The Vegetarian Detroit Podcast: Episode 6
Is the pandemic changing the way Detroiters are growing vegetables? Tepfirah Rushdan, Co-Director of Keep Growing Detroit talks to Jewell Dziendziel about how the pandemic is affecting the way Detroiters are growing vegetables. Keep Growing Detroit was founded in 2013 and promotes urban farming particularly for those communities that do not have access to fresh, healthy food. Despite a challenging year, KGD helped almost 27,000 residents start approximately 2,000 gardens and farms, and raised over $67,000 to help 30 black farmers purchase land in 2020.
Although, Keep Growing Detroit had to pivot during the pandemic, much like many others did, it wasn’t all negative and gave them the opportunity to get their online store going. Keep Growing Detroit also saw an increase in CSA shares (community supported agriculture) by means of produce boxes. Because Keep Growing Detroit is in food service they are considered essential and were still allowed to supply Detroiters with vegetable transplants and restaurants with fresh fruits and vegetables.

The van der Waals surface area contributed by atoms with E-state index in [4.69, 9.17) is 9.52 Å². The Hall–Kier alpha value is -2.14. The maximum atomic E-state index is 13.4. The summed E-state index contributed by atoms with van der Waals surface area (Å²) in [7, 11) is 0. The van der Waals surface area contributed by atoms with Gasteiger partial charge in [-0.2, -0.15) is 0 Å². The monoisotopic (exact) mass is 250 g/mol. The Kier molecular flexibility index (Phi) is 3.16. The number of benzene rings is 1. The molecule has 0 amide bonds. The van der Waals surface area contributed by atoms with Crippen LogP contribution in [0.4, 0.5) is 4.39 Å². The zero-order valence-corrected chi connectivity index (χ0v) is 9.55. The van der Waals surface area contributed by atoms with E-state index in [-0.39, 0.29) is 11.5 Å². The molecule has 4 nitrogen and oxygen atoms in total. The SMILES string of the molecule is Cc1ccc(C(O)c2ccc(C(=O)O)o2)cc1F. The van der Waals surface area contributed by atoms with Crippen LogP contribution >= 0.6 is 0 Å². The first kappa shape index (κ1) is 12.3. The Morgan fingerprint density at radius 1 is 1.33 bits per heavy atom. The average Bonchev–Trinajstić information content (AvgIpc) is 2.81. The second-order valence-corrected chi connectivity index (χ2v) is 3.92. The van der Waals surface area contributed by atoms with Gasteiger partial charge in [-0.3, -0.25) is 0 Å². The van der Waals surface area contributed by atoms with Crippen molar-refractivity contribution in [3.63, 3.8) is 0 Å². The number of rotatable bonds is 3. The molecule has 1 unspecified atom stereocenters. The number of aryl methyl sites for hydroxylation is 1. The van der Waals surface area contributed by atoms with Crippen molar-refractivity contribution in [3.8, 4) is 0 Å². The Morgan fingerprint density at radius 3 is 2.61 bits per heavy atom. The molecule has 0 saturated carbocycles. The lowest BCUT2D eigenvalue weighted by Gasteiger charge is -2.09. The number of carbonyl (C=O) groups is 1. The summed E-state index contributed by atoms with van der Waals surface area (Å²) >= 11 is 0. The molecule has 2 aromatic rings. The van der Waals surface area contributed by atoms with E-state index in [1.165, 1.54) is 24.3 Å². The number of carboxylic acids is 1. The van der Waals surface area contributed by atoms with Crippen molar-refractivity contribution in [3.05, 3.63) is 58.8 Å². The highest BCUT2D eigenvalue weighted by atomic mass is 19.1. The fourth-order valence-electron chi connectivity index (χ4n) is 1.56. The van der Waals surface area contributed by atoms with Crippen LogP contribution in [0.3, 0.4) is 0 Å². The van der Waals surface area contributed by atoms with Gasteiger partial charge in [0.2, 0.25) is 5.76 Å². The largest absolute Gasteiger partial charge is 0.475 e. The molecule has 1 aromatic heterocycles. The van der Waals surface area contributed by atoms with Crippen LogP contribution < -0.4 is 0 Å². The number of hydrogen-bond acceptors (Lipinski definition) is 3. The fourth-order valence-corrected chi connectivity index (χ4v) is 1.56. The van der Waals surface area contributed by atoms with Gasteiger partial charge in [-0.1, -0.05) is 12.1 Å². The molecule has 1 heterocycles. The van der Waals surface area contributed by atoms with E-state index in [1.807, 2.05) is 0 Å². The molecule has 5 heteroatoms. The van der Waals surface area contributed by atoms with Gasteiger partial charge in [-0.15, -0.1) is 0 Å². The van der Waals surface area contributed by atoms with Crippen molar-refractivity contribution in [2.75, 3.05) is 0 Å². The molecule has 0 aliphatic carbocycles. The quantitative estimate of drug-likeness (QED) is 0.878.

Tepfirah discusses how the pandemic uncovered vulnerabilities in our food system and how important it is to be able to grow your own food. In addition to self sufficiency, urban gardening connects us to the food industry, builds community, and as a result, we appreciate where our food comes from and are empathetic to food industry workers who face .
Tepfirah wraps up the episode by revealing what she thinks is one good thing that has come out of the pandemic. To learn more about Keep Growing Detroit and their available services, visit detroitagriculture.net. You can follow Keep Growing Detroit on social media @KeepGrowingDetroit.
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